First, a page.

It was the end of another tiring week of teaching, but as we had about 11 hours sleep on Friday night, we were raring to go come Saturday morning. Lesson planning had been a gradual process undertaken throughout the week so we were finished by midday this weekend. It had been a stormy morning, but it didn’t deter us from venturing back to the Old Quarter for some sight seeing.

Our first stop was Bach Ma Temple, said to be the oldest temple in the city. It was originally built in the 11th century to honour a white horse that guided the Emperor Ly Thai To to the site, where he chose to construct his city walls. There were plenty of offerings of biscuits, fruits, and even beer, from those paying their respects to the legendary white horse. We whizzed round the gold-gilded temple in 5 minutes as it was about the size of our own flat and the sight of beer being sacrificed was too painful endure for any longer.

We then wandered to Dong Xuan Market, a large and relatively tourist free area of the Old Quarter. There are hundreds of stalls here, selling everything from clothes, household good, to turtles. Around the edge of the market, most of the food sold here consisted of sacks of dried mushrooms or live animals. The sight of 10 turtles floundering in a cage ready to be bought and boiled wasn’t particularly appetizing. There are some aspects of Vietnamese life we will never be able to adapt to.

Once inside, at first glance the market appears messy and jumbled. But on closer inspection it’s actually extremely organised. Everything is packaged tightly, neatly stored in perfect piles. We bartered like locals for Naomi’s new school skirt (as her original had vanished in the dodgy laundry service our flat provides us with).


After soaking up the market, we walked towards the Hanoi’s ceramic road. Song Hong dyke is a ceramic mosaic mural spanning almost 4km. The project commenced in 2007 and was completed in 2010 to commemorate Hanoi’s 1000th birthday. The colourful mural depicts various periods of Vietnam’s history and holds the Guinness World Record title for the largest ceramic mosaic on the planet.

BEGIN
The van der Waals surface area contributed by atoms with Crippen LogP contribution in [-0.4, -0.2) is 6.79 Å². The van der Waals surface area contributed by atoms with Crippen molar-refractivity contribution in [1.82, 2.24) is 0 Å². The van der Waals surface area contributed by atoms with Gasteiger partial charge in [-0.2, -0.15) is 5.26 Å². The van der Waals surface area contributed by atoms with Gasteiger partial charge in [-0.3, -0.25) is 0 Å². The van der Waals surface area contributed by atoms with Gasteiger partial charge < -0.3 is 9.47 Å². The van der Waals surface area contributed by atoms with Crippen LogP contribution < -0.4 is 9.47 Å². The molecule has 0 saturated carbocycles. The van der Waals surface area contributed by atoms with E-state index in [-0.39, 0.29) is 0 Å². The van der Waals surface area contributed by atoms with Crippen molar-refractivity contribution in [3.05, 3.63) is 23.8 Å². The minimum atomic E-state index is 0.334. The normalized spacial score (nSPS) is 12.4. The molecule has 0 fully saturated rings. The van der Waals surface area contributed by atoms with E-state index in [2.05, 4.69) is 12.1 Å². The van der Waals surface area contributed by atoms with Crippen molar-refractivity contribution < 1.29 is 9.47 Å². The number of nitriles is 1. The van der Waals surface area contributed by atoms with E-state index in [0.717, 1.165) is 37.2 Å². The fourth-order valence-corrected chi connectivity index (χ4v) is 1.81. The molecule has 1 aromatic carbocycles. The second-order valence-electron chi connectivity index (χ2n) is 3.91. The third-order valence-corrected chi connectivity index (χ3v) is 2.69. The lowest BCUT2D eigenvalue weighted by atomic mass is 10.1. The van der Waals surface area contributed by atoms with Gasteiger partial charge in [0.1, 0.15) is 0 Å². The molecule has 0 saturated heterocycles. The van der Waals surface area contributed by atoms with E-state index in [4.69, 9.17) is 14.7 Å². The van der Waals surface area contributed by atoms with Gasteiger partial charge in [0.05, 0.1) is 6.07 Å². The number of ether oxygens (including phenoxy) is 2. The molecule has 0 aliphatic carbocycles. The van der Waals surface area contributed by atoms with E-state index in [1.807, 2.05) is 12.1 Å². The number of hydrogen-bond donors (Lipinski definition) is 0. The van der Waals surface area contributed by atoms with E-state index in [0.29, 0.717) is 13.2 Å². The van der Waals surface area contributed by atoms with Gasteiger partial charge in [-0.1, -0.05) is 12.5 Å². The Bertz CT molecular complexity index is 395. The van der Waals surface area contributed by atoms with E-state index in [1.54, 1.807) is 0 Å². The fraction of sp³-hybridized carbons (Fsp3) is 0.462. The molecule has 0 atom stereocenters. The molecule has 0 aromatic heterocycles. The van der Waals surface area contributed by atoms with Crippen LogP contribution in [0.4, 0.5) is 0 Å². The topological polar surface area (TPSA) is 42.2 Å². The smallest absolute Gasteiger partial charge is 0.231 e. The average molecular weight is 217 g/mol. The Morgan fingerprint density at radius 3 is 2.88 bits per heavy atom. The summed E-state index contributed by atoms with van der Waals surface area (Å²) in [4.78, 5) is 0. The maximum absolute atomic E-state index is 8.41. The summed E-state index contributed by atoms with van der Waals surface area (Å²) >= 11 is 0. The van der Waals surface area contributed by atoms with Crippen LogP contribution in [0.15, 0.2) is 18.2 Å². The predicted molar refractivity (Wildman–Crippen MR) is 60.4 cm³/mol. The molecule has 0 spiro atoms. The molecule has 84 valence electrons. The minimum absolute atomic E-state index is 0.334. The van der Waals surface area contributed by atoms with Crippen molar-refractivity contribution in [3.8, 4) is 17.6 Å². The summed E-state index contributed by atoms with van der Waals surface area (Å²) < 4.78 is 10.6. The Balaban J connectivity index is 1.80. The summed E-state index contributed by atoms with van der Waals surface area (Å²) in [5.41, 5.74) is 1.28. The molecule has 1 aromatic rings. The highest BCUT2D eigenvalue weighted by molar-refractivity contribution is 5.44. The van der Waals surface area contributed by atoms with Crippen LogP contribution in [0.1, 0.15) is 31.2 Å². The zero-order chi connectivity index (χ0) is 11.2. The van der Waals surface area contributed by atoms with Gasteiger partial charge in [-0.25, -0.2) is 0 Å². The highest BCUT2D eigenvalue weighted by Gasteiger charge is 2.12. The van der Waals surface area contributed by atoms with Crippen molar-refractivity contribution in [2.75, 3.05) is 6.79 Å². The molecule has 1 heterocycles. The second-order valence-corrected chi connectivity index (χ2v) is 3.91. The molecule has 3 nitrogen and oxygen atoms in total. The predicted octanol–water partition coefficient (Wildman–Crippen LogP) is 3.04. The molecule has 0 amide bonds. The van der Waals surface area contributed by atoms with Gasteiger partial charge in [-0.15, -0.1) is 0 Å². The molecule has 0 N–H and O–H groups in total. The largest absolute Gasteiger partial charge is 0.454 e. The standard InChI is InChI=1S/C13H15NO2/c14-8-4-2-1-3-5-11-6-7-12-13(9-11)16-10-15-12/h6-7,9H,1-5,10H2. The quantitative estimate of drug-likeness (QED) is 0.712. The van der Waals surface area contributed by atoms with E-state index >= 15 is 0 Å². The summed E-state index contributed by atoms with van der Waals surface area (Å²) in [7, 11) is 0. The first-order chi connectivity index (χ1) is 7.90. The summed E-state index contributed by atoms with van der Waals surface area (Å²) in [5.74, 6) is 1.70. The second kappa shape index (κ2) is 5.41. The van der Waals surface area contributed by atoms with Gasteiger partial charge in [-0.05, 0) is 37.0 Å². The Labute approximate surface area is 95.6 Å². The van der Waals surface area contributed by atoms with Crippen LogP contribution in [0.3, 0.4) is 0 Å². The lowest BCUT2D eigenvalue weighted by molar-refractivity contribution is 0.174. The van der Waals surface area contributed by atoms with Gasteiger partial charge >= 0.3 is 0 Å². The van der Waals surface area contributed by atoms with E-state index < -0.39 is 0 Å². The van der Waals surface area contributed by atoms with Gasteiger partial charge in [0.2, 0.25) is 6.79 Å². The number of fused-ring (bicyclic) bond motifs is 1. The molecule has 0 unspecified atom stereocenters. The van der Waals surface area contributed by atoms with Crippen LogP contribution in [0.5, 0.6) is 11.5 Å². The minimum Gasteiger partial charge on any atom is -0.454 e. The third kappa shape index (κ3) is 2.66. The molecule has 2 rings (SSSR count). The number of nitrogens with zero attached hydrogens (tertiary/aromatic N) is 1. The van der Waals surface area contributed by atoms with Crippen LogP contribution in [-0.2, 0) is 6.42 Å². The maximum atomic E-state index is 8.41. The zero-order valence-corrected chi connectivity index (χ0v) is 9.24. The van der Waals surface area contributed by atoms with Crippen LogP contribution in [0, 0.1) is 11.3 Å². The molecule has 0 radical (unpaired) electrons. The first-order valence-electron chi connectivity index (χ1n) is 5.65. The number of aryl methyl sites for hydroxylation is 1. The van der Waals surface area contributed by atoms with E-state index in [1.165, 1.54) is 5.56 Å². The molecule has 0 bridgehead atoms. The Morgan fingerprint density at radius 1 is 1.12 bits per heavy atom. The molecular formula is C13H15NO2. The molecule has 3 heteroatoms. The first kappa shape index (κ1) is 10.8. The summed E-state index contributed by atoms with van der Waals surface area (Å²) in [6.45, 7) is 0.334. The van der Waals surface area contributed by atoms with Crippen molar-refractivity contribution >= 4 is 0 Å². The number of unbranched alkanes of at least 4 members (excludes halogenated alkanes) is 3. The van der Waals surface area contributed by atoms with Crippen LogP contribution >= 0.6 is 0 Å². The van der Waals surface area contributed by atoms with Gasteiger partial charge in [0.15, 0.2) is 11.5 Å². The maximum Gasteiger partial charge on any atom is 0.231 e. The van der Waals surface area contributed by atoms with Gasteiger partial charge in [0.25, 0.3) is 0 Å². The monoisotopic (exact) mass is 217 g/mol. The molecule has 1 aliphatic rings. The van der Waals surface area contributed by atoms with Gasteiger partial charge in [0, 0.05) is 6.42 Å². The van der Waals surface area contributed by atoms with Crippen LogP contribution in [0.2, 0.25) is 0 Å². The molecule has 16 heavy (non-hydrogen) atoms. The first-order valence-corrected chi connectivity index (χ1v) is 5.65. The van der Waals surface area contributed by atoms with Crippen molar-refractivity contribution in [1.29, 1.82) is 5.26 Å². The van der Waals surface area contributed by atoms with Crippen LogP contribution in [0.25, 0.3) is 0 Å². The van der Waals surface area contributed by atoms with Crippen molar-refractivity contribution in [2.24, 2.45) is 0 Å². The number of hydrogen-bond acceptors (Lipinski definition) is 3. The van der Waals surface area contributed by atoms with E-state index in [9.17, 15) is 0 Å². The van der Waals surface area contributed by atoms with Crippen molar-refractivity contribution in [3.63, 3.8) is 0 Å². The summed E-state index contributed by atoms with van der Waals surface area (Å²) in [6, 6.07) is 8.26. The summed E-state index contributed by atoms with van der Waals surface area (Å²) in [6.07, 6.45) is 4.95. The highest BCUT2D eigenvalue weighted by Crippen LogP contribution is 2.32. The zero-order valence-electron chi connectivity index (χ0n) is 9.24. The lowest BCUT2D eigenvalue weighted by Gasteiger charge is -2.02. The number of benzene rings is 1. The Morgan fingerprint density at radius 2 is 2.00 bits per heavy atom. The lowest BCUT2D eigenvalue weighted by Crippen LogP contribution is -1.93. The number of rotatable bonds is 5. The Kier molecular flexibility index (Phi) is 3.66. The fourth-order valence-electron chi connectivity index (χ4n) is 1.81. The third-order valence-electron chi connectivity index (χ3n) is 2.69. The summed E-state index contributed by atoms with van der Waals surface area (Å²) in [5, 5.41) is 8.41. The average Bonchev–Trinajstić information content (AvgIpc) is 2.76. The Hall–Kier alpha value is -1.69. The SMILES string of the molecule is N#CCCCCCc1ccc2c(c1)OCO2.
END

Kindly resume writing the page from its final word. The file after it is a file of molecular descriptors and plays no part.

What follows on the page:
Just above the ceramic road looms Long Bien Bridge, ‘a symbol of the tenacity and resilience of the Hanoian people’ according to the Lonely Planet guide. The bridge has been bombed on several occasions during the American War and was quickly repaired by the Vietnamese. It was designed by Gustave Eiffel (off of Eiffel Tower fame) and is used by mopeds, bikes, trains and pedestrians, including Lawrence and Naomi. We tentatively teetered along the rickety concrete slabs that made up the ‘pavement’ on the edge of the bridge, trying not to look through the cracks to what would have been our deaths below had a slab given way. Every time a mass of mopeds sped by, we felt the bridge vibrate beneath our feet. The sight of a train hurtling past was a heart-in-mouth moment. Braving the bridge did reward us with a vast view of the Red River, the second largest in Vietnam, flowing from South West China, through Northern Vietnam, to the Gulf of Tonkin. It was surprising how many locals thought this to be the ideal spot to sell bananas and vegetables, or fish that had been freshly caught from the river itself just moments ago. We could see them squirming in the baskets they were transported in to take them to the roadside. The colour of the river would make you think twice about ordering ‘Red River Trout’ if you saw it on a menu, regardless of how fresh they are.

We had been attempting to ignore the very ominous looking grey-purple cloud ahead of us, that had be spreading closer to the centre of Hanoi with each wobbly step along the concrete slabs. We decided to turn around at the halfway point of the bridge and within a few minutes felt the first drops of rain. This very quickly turned into a full-blown thunderstorm, the flashes of lightning encouraging us to get ourselves away from the metal bridge as quickly as possible. We found shelter under a tree/make-shift bar; naively hoping it was just a passing shower. It wasn’t. The downpour continued, the lightning cracked and the thunder rumbled directly above our heads. It was when the bar started flooding that we decided it was time to call an Uber. Our Uber driver unhelpfully parked across the street that now resembled a tributary of the Red River. We waded across before piling in to the car soaked from head to toe. His choice of parking space was reflected in his one star review.



Despite our soggy socks, we enjoyed the rest of the afternoon devouring a variety of deep fried Vietnamese delicacies and sipping on hot black coffee. Lawrence has gone from being a loyal tea drinker to a die-hard espresso man in 3 weeks.